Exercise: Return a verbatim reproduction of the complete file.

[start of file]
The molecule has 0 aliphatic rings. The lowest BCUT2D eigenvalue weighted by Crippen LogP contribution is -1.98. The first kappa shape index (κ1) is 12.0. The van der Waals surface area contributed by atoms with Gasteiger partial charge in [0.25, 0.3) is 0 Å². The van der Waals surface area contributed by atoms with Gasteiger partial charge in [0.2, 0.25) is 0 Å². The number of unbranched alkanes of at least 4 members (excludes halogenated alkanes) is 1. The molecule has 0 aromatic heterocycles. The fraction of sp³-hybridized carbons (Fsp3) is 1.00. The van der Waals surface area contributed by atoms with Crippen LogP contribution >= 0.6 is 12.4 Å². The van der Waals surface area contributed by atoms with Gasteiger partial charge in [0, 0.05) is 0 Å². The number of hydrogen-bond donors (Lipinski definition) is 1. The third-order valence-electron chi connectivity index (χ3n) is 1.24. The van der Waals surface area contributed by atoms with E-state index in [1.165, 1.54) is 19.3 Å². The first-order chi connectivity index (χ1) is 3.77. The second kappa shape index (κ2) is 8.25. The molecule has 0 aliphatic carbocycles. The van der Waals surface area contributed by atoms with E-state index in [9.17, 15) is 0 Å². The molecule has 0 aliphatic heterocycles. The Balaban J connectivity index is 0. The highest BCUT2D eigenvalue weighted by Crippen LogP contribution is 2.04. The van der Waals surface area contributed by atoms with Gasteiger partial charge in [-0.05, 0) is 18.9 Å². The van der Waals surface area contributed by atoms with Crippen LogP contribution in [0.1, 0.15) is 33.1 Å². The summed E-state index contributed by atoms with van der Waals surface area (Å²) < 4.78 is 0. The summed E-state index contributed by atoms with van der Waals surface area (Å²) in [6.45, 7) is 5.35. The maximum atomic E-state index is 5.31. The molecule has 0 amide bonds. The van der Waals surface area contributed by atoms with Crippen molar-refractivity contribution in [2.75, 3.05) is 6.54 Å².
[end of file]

The molecule has 0 aliphatic rings. The lowest BCUT2D eigenvalue weighted by Crippen LogP contribution is -1.98. The first kappa shape index (κ1) is 12.0. The van der Waals surface area contributed by atoms with Gasteiger partial charge in [0.25, 0.3) is 0 Å². The van der Waals surface area contributed by atoms with Gasteiger partial charge in [0.2, 0.25) is 0 Å². The number of unbranched alkanes of at least 4 members (excludes halogenated alkanes) is 1. The molecule has 0 aromatic heterocycles. The fraction of sp³-hybridized carbons (Fsp3) is 1.00. The van der Waals surface area contributed by atoms with Crippen LogP contribution >= 0.6 is 12.4 Å². The van der Waals surface area contributed by atoms with Gasteiger partial charge in [0, 0.05) is 0 Å². The number of hydrogen-bond donors (Lipinski definition) is 1. The third-order valence-electron chi connectivity index (χ3n) is 1.24. The van der Waals surface area contributed by atoms with E-state index in [1.165, 1.54) is 19.3 Å². The first-order chi connectivity index (χ1) is 3.77. The second kappa shape index (κ2) is 8.25. The molecule has 0 aliphatic carbocycles. The van der Waals surface area contributed by atoms with E-state index in [9.17, 15) is 0 Å². The molecule has 0 aliphatic heterocycles. The Balaban J connectivity index is 0. The highest BCUT2D eigenvalue weighted by Crippen LogP contribution is 2.04. The van der Waals surface area contributed by atoms with Gasteiger partial charge in [-0.05, 0) is 18.9 Å². The van der Waals surface area contributed by atoms with Crippen LogP contribution in [0.1, 0.15) is 33.1 Å². The summed E-state index contributed by atoms with van der Waals surface area (Å²) < 4.78 is 0. The summed E-state index contributed by atoms with van der Waals surface area (Å²) in [6.45, 7) is 5.35. The maximum atomic E-state index is 5.31. The molecule has 0 amide bonds. The van der Waals surface area contributed by atoms with Crippen molar-refractivity contribution in [2.75, 3.05) is 6.54 Å².